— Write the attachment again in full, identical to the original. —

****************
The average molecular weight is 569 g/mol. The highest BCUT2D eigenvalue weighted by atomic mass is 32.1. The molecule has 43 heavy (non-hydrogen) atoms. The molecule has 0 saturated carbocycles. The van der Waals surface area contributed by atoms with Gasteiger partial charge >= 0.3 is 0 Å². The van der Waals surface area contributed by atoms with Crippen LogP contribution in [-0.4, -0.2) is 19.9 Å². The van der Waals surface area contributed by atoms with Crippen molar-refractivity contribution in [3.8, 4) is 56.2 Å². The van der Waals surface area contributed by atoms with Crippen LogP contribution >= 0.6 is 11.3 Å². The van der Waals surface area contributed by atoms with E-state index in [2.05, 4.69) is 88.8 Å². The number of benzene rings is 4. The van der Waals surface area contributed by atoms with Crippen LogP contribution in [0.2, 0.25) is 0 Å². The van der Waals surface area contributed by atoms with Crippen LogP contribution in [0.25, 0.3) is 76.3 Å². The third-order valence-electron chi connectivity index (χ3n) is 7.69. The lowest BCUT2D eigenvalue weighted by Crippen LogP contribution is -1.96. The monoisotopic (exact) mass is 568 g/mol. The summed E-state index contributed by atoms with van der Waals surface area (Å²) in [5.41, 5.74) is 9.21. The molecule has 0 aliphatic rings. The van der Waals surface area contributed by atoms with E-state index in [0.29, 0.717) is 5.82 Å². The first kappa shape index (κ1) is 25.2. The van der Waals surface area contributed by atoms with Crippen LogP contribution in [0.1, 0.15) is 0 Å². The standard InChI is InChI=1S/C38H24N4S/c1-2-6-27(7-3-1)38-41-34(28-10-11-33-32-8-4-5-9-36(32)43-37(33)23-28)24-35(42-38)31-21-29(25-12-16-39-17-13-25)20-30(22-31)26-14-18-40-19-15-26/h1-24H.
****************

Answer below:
The average molecular weight is 569 g/mol. The highest BCUT2D eigenvalue weighted by atomic mass is 32.1. The molecule has 43 heavy (non-hydrogen) atoms. The molecule has 0 saturated carbocycles. The van der Waals surface area contributed by atoms with Gasteiger partial charge >= 0.3 is 0 Å². The van der Waals surface area contributed by atoms with Crippen LogP contribution in [-0.4, -0.2) is 19.9 Å². The van der Waals surface area contributed by atoms with Crippen molar-refractivity contribution in [3.8, 4) is 56.2 Å². The van der Waals surface area contributed by atoms with Crippen LogP contribution >= 0.6 is 11.3 Å². The van der Waals surface area contributed by atoms with E-state index in [2.05, 4.69) is 88.8 Å². The number of benzene rings is 4. The van der Waals surface area contributed by atoms with Crippen LogP contribution in [0.2, 0.25) is 0 Å². The van der Waals surface area contributed by atoms with Crippen LogP contribution in [0.25, 0.3) is 76.3 Å². The third-order valence-electron chi connectivity index (χ3n) is 7.69. The lowest BCUT2D eigenvalue weighted by Crippen LogP contribution is -1.96. The monoisotopic (exact) mass is 568 g/mol. The summed E-state index contributed by atoms with van der Waals surface area (Å²) in [5.41, 5.74) is 9.21. The molecule has 0 aliphatic rings. The van der Waals surface area contributed by atoms with E-state index in [0.29, 0.717) is 5.82 Å². The first kappa shape index (κ1) is 25.2. The van der Waals surface area contributed by atoms with Crippen LogP contribution in [0.1, 0.15) is 0 Å². The standard InChI is InChI=1S/C38H24N4S/c1-2-6-27(7-3-1)38-41-34(28-10-11-33-32-8-4-5-9-36(32)43-37(33)23-28)24-35(42-38)31-21-29(25-12-16-39-17-13-25)20-30(22-31)26-14-18-40-19-15-26/h1-24H.